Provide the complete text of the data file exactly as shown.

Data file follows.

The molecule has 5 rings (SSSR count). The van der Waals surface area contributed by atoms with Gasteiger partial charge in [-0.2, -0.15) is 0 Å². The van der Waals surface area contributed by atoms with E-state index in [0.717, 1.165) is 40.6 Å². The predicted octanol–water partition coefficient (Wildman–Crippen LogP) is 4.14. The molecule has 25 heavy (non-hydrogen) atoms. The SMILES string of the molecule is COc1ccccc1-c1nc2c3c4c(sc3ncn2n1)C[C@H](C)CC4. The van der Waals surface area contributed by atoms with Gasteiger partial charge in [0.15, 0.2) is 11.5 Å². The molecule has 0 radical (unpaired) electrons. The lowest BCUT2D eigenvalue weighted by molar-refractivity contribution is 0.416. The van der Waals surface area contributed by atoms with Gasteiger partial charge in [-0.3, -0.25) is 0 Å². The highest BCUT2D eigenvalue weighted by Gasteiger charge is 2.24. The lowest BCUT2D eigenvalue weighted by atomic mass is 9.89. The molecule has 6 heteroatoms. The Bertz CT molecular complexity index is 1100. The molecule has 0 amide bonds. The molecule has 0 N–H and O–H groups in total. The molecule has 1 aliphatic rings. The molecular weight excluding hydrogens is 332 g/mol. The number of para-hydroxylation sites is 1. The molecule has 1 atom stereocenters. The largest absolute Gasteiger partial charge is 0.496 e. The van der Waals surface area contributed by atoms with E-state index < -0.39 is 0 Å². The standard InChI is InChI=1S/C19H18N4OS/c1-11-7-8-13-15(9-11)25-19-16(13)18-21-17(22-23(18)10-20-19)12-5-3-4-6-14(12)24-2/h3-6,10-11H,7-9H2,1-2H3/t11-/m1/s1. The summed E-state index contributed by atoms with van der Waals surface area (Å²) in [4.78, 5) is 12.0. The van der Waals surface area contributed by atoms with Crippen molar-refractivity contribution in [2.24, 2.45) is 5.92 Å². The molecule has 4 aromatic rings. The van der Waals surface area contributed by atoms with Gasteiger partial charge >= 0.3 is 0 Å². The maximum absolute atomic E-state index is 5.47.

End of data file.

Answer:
The molecule has 5 rings (SSSR count). The van der Waals surface area contributed by atoms with Gasteiger partial charge in [-0.2, -0.15) is 0 Å². The van der Waals surface area contributed by atoms with E-state index in [0.717, 1.165) is 40.6 Å². The predicted octanol–water partition coefficient (Wildman–Crippen LogP) is 4.14. The molecule has 25 heavy (non-hydrogen) atoms. The SMILES string of the molecule is COc1ccccc1-c1nc2c3c4c(sc3ncn2n1)C[C@H](C)CC4. The van der Waals surface area contributed by atoms with Gasteiger partial charge in [0.15, 0.2) is 11.5 Å². The molecule has 0 radical (unpaired) electrons. The lowest BCUT2D eigenvalue weighted by molar-refractivity contribution is 0.416. The van der Waals surface area contributed by atoms with Gasteiger partial charge in [-0.3, -0.25) is 0 Å². The highest BCUT2D eigenvalue weighted by Gasteiger charge is 2.24. The lowest BCUT2D eigenvalue weighted by atomic mass is 9.89. The molecule has 6 heteroatoms. The Bertz CT molecular complexity index is 1100. The molecule has 0 amide bonds. The molecule has 0 N–H and O–H groups in total. The molecule has 1 aliphatic rings. The molecular weight excluding hydrogens is 332 g/mol. The number of para-hydroxylation sites is 1. The molecule has 1 atom stereocenters. The largest absolute Gasteiger partial charge is 0.496 e. The van der Waals surface area contributed by atoms with E-state index < -0.39 is 0 Å². The standard InChI is InChI=1S/C19H18N4OS/c1-11-7-8-13-15(9-11)25-19-16(13)18-21-17(22-23(18)10-20-19)12-5-3-4-6-14(12)24-2/h3-6,10-11H,7-9H2,1-2H3/t11-/m1/s1. The summed E-state index contributed by atoms with van der Waals surface area (Å²) in [4.78, 5) is 12.0. The van der Waals surface area contributed by atoms with Crippen molar-refractivity contribution in [2.24, 2.45) is 5.92 Å². The molecule has 4 aromatic rings. The van der Waals surface area contributed by atoms with Gasteiger partial charge >= 0.3 is 0 Å². The maximum absolute atomic E-state index is 5.47.